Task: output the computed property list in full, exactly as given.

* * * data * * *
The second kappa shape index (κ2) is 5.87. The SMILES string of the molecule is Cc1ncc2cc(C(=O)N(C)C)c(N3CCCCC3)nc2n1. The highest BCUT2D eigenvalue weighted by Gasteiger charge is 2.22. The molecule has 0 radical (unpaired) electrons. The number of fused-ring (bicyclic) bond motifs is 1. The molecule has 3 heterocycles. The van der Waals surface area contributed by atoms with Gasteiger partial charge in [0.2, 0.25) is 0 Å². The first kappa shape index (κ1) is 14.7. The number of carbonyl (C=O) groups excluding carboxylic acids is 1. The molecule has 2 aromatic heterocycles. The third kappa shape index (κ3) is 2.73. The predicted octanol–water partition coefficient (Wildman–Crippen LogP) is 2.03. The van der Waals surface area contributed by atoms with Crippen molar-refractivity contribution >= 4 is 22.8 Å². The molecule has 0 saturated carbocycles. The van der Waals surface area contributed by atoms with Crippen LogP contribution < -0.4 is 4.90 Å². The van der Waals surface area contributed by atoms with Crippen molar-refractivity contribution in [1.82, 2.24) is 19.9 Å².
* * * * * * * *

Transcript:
The second kappa shape index (κ2) is 5.87. The SMILES string of the molecule is Cc1ncc2cc(C(=O)N(C)C)c(N3CCCCC3)nc2n1. The highest BCUT2D eigenvalue weighted by Gasteiger charge is 2.22. The molecule has 0 radical (unpaired) electrons. The number of fused-ring (bicyclic) bond motifs is 1. The molecule has 3 heterocycles. The van der Waals surface area contributed by atoms with Gasteiger partial charge in [0.2, 0.25) is 0 Å². The first kappa shape index (κ1) is 14.7. The number of carbonyl (C=O) groups excluding carboxylic acids is 1. The molecule has 2 aromatic heterocycles. The third kappa shape index (κ3) is 2.73. The predicted octanol–water partition coefficient (Wildman–Crippen LogP) is 2.03. The van der Waals surface area contributed by atoms with Crippen molar-refractivity contribution >= 4 is 22.8 Å². The molecule has 0 saturated carbocycles. The van der Waals surface area contributed by atoms with Crippen LogP contribution < -0.4 is 4.90 Å². The van der Waals surface area contributed by atoms with Crippen molar-refractivity contribution in [1.82, 2.24) is 19.9 Å².